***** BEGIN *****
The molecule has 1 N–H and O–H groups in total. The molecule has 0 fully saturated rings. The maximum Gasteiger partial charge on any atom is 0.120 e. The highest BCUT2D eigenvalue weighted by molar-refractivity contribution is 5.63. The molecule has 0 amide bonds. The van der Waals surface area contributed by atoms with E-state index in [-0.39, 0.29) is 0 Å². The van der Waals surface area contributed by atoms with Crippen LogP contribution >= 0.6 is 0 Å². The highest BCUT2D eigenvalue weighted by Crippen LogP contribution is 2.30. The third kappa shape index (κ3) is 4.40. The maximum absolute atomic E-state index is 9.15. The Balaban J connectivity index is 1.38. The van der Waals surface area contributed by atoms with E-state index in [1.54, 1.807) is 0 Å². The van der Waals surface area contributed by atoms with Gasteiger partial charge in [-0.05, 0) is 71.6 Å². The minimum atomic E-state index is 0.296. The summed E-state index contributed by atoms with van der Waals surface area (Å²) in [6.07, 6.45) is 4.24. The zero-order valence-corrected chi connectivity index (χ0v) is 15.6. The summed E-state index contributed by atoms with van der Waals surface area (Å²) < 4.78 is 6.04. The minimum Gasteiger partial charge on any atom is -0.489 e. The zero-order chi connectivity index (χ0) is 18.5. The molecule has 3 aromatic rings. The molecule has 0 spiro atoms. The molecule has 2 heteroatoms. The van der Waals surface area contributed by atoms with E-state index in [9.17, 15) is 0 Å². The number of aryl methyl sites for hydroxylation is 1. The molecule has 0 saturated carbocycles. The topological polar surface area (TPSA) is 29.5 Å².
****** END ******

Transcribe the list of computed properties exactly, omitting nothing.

The molecule has 1 N–H and O–H groups in total. The molecule has 0 fully saturated rings. The maximum Gasteiger partial charge on any atom is 0.120 e. The highest BCUT2D eigenvalue weighted by molar-refractivity contribution is 5.63. The molecule has 0 amide bonds. The van der Waals surface area contributed by atoms with E-state index in [-0.39, 0.29) is 0 Å². The van der Waals surface area contributed by atoms with Crippen LogP contribution >= 0.6 is 0 Å². The highest BCUT2D eigenvalue weighted by Crippen LogP contribution is 2.30. The third kappa shape index (κ3) is 4.40. The maximum absolute atomic E-state index is 9.15. The Balaban J connectivity index is 1.38. The van der Waals surface area contributed by atoms with E-state index in [1.54, 1.807) is 0 Å². The van der Waals surface area contributed by atoms with Gasteiger partial charge in [-0.05, 0) is 71.6 Å². The minimum atomic E-state index is 0.296. The summed E-state index contributed by atoms with van der Waals surface area (Å²) in [6.07, 6.45) is 4.24. The zero-order valence-corrected chi connectivity index (χ0v) is 15.6. The summed E-state index contributed by atoms with van der Waals surface area (Å²) < 4.78 is 6.04. The minimum Gasteiger partial charge on any atom is -0.489 e. The zero-order chi connectivity index (χ0) is 18.5. The molecule has 3 aromatic rings. The molecule has 0 spiro atoms. The molecule has 2 heteroatoms. The van der Waals surface area contributed by atoms with E-state index in [9.17, 15) is 0 Å². The number of aryl methyl sites for hydroxylation is 1. The molecule has 0 saturated carbocycles. The topological polar surface area (TPSA) is 29.5 Å².